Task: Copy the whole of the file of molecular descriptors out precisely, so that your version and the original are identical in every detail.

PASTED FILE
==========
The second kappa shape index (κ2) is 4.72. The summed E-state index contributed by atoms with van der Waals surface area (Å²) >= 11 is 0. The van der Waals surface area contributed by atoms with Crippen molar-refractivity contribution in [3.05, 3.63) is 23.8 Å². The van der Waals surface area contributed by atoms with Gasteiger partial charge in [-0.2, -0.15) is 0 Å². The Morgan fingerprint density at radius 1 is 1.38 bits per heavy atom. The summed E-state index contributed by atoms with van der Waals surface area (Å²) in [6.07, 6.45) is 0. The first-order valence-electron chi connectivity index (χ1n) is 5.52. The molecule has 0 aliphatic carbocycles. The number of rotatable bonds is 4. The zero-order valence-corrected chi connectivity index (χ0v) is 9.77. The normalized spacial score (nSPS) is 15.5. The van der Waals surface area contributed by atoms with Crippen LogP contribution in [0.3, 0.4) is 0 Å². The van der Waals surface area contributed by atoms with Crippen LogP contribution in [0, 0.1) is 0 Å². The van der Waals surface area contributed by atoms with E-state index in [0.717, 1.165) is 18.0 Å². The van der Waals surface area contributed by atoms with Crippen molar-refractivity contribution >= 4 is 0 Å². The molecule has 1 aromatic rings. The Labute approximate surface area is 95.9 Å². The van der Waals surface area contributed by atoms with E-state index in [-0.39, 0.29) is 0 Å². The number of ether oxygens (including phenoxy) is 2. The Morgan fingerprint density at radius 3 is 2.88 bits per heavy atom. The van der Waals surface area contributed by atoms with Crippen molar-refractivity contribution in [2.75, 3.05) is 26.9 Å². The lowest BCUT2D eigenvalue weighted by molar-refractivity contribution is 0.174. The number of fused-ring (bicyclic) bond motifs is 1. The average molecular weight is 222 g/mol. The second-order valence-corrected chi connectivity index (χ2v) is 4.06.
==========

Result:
The second kappa shape index (κ2) is 4.72. The summed E-state index contributed by atoms with van der Waals surface area (Å²) >= 11 is 0. The van der Waals surface area contributed by atoms with Crippen molar-refractivity contribution in [3.05, 3.63) is 23.8 Å². The van der Waals surface area contributed by atoms with Gasteiger partial charge in [-0.2, -0.15) is 0 Å². The Morgan fingerprint density at radius 1 is 1.38 bits per heavy atom. The summed E-state index contributed by atoms with van der Waals surface area (Å²) in [6.07, 6.45) is 0. The first-order valence-electron chi connectivity index (χ1n) is 5.52. The molecule has 0 aliphatic carbocycles. The number of rotatable bonds is 4. The zero-order valence-corrected chi connectivity index (χ0v) is 9.77. The normalized spacial score (nSPS) is 15.5. The van der Waals surface area contributed by atoms with Crippen LogP contribution in [0.3, 0.4) is 0 Å². The van der Waals surface area contributed by atoms with Crippen LogP contribution in [0, 0.1) is 0 Å². The van der Waals surface area contributed by atoms with E-state index in [0.717, 1.165) is 18.0 Å². The van der Waals surface area contributed by atoms with Crippen molar-refractivity contribution >= 4 is 0 Å². The molecule has 1 aromatic rings. The Labute approximate surface area is 95.9 Å². The van der Waals surface area contributed by atoms with E-state index in [-0.39, 0.29) is 0 Å². The number of ether oxygens (including phenoxy) is 2. The Morgan fingerprint density at radius 3 is 2.88 bits per heavy atom. The van der Waals surface area contributed by atoms with Crippen molar-refractivity contribution in [2.75, 3.05) is 26.9 Å². The lowest BCUT2D eigenvalue weighted by molar-refractivity contribution is 0.174. The number of fused-ring (bicyclic) bond motifs is 1. The average molecular weight is 222 g/mol. The second-order valence-corrected chi connectivity index (χ2v) is 4.06.